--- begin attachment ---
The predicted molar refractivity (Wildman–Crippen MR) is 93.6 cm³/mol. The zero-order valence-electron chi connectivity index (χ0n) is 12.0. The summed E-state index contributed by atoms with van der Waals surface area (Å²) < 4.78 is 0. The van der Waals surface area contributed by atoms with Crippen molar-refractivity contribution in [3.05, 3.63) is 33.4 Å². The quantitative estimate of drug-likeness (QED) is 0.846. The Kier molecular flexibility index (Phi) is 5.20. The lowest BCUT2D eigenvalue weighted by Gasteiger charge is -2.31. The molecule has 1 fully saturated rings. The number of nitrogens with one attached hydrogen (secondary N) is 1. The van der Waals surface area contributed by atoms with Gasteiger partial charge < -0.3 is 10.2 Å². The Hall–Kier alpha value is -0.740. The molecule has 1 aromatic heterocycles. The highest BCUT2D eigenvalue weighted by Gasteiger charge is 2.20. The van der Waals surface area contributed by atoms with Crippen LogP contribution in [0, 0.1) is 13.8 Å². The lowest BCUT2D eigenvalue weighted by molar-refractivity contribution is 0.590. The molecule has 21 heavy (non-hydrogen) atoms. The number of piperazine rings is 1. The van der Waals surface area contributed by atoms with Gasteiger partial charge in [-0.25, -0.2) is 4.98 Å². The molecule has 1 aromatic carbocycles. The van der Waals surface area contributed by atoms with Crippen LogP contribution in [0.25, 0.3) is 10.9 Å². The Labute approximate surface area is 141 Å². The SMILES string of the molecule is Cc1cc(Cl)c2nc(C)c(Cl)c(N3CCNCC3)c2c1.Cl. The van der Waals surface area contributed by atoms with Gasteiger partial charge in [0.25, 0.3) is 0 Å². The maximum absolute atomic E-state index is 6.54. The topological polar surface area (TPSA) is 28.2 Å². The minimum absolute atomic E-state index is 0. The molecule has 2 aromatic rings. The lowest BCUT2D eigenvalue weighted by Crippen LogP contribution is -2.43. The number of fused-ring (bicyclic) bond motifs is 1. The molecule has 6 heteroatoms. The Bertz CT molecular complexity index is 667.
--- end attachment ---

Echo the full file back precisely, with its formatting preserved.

The predicted molar refractivity (Wildman–Crippen MR) is 93.6 cm³/mol. The zero-order valence-electron chi connectivity index (χ0n) is 12.0. The summed E-state index contributed by atoms with van der Waals surface area (Å²) < 4.78 is 0. The van der Waals surface area contributed by atoms with Crippen molar-refractivity contribution in [3.05, 3.63) is 33.4 Å². The quantitative estimate of drug-likeness (QED) is 0.846. The Kier molecular flexibility index (Phi) is 5.20. The lowest BCUT2D eigenvalue weighted by Gasteiger charge is -2.31. The molecule has 1 fully saturated rings. The number of nitrogens with one attached hydrogen (secondary N) is 1. The van der Waals surface area contributed by atoms with Gasteiger partial charge < -0.3 is 10.2 Å². The Hall–Kier alpha value is -0.740. The molecule has 1 aromatic heterocycles. The highest BCUT2D eigenvalue weighted by Gasteiger charge is 2.20. The van der Waals surface area contributed by atoms with Crippen LogP contribution in [0, 0.1) is 13.8 Å². The lowest BCUT2D eigenvalue weighted by molar-refractivity contribution is 0.590. The molecule has 21 heavy (non-hydrogen) atoms. The number of piperazine rings is 1. The van der Waals surface area contributed by atoms with Gasteiger partial charge in [-0.25, -0.2) is 4.98 Å². The molecule has 1 aromatic carbocycles. The van der Waals surface area contributed by atoms with Crippen LogP contribution in [0.25, 0.3) is 10.9 Å². The Labute approximate surface area is 141 Å². The SMILES string of the molecule is Cc1cc(Cl)c2nc(C)c(Cl)c(N3CCNCC3)c2c1.Cl. The van der Waals surface area contributed by atoms with Gasteiger partial charge in [0.25, 0.3) is 0 Å². The maximum absolute atomic E-state index is 6.54. The topological polar surface area (TPSA) is 28.2 Å². The minimum absolute atomic E-state index is 0. The molecule has 2 aromatic rings. The lowest BCUT2D eigenvalue weighted by Crippen LogP contribution is -2.43. The number of fused-ring (bicyclic) bond motifs is 1. The molecule has 6 heteroatoms. The Bertz CT molecular complexity index is 667.